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Submechanophobia: Fear of Submerged Man-Made Objects

Let’s Dive into Submechanophobia

Submechanophobia, also known as the fear of submerged man-made objects, is a unique and lesser-known phobia that affects people in various ways. It can cause intense and irrational anxiety when encountering or even thinking about structures like ships, submarines, planes, cars, or statues submerged beneath the water’s surface.

While it may sound unusual, this fear can be distressing for those who experience it. Read on as we explore submechanophobia, its symptoms, possible causes, and treatments.


Understanding Submechanophobia

Do large dark objects looming beneath the water’s surface cause a sense of panic and dread? Do structures such as old docks, large boats or even large trees make you feel the need to move away? Do you perhaps keep the fear to yourself? In many cases, this fear may be natural.

Fearing large unknown structures underwater may be part of our fight or flight response. We may not know if the item is a living being, something that may rush to the surface and cause you harm. But sometimes this fear goes beyond a normal response. Sometimes it can take over our thoughts and disrupt our daily lives.

You might wonder how common submechanophobia is, but it’s challenging to provide those statistics. Many individuals may not even realize they have this specific fear. Often, people associate their anxious feelings with other fears such as that of deep water or drowning, rather than recognizing the underlying cause. Learning the true basis of your fear is important as you begin your journey to overcome it.

Potential Causes of Submechanophobia

The exact causes of submechanophobia remain largely unknown, but experts suggest several factors that may contribute to the development of this fear. These potential causes can vary from person to person, and a combination of them may play a role.

Past Traumatic Experiences

One possible cause is past traumatic experiences related to submerged objects. For some individuals, a distressing encounter with a submerged object in their childhood or witnessing an accident involving such objects can create a lasting association between these objects and fear.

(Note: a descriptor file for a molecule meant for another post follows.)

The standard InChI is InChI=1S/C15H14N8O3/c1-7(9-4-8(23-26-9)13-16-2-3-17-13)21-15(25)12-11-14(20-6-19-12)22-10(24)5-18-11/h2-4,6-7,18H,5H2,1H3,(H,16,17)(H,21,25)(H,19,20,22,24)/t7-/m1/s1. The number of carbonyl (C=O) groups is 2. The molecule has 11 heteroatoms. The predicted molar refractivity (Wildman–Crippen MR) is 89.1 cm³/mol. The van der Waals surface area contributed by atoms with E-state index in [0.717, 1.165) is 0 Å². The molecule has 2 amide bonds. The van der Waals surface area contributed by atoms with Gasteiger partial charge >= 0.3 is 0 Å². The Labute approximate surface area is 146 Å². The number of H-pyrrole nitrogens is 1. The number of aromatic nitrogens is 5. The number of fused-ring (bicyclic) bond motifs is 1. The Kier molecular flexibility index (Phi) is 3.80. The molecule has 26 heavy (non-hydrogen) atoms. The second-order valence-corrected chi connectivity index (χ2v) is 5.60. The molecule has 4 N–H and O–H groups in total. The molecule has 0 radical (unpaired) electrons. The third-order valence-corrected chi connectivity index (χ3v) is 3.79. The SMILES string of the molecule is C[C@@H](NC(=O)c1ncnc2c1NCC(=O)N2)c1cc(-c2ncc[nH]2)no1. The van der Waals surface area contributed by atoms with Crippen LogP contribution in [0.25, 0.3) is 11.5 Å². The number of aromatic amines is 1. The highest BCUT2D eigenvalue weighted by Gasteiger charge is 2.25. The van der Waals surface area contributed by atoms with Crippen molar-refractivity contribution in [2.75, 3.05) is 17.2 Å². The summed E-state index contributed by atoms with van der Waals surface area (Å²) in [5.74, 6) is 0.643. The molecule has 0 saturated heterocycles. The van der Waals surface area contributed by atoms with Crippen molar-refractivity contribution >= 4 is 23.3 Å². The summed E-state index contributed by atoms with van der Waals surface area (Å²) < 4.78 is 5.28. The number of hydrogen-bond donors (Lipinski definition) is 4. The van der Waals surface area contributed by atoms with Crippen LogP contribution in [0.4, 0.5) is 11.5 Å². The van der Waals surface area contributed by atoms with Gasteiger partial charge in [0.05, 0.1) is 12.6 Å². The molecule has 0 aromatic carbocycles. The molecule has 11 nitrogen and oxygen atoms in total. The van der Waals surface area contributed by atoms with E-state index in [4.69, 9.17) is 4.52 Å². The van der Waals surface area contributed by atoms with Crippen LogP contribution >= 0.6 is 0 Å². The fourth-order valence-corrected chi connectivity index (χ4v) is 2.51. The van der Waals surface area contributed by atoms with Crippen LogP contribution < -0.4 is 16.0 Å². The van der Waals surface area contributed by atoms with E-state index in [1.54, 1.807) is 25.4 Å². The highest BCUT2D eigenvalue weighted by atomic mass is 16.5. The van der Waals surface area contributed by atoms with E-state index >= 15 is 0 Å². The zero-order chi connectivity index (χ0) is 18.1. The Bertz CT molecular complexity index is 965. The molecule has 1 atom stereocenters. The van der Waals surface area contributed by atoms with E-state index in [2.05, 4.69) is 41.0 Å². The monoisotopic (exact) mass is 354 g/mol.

Exposure to Underwater Accidents

Another factor could be exposure to underwater accidents, either in real life or through the media. Viewing or hearing about incidents involving submerged objects can contribute to the development of submechanophobia, as it reinforces the idea that these objects may pose hidden dangers.

Fear of the Unknown

Psychologists theorize that submechanophobia may be linked to a general fear of the unknown. Submerged objects hidden beneath the water’s surface often evoke a sense of mystery and uncertainty. The fear may arise from the imagination filling in the gaps about what might be lurking beneath, feeding the anxiety.

Evolutionary Instincts

It’s also possible that submechanophobia has roots in our evolutionary past. As humans evolved near water sources for survival, our ancestors may have developed an innate sense of caution around unfamiliar objects in water as a means of self-preservation.

Individual Differences

Additionally, individual differences in personality, genetics, and life experiences may contribute to the development of submechanophobia. What triggers this fear in one person may not affect another in the same way.

While these factors offer insights into the potential causes of submechanophobia, each person’s experience with this fear is unique. Some individuals may identify with one or more of these factors, while others may not. Understanding the possible causes can provide valuable insight into the nature of submechanophobia and may help individuals explore effective ways to address and overcome their fears.

How to Overcome Submechanophobia – Treatment Options

Overcoming submechanophobia is a unique journey for each individual, but there are various self-help techniques to explore. Gradual exposure therapy is a common approach, where individuals gradually expose themselves to images or videos of submerged objects to build tolerance and reduce anxiety levels over time. Breathing exercises, meditation, and visualization techniques can also help manage anxiety symptoms associated with submechanophobia.

For those with severe submechanophobia, seeking professional help from a therapist or counselor who specializes in phobias may be beneficial. Therapists can offer guidance and support through cognitive-behavioral therapy (CBT) or other evidence-based treatments tailored to your needs.

Self-Help for Submechanophobia

Educate Yourself

Learn about submechanophobia to better understand your fear and realize you are not alone in experiencing it.

Gradual Exposure Therapy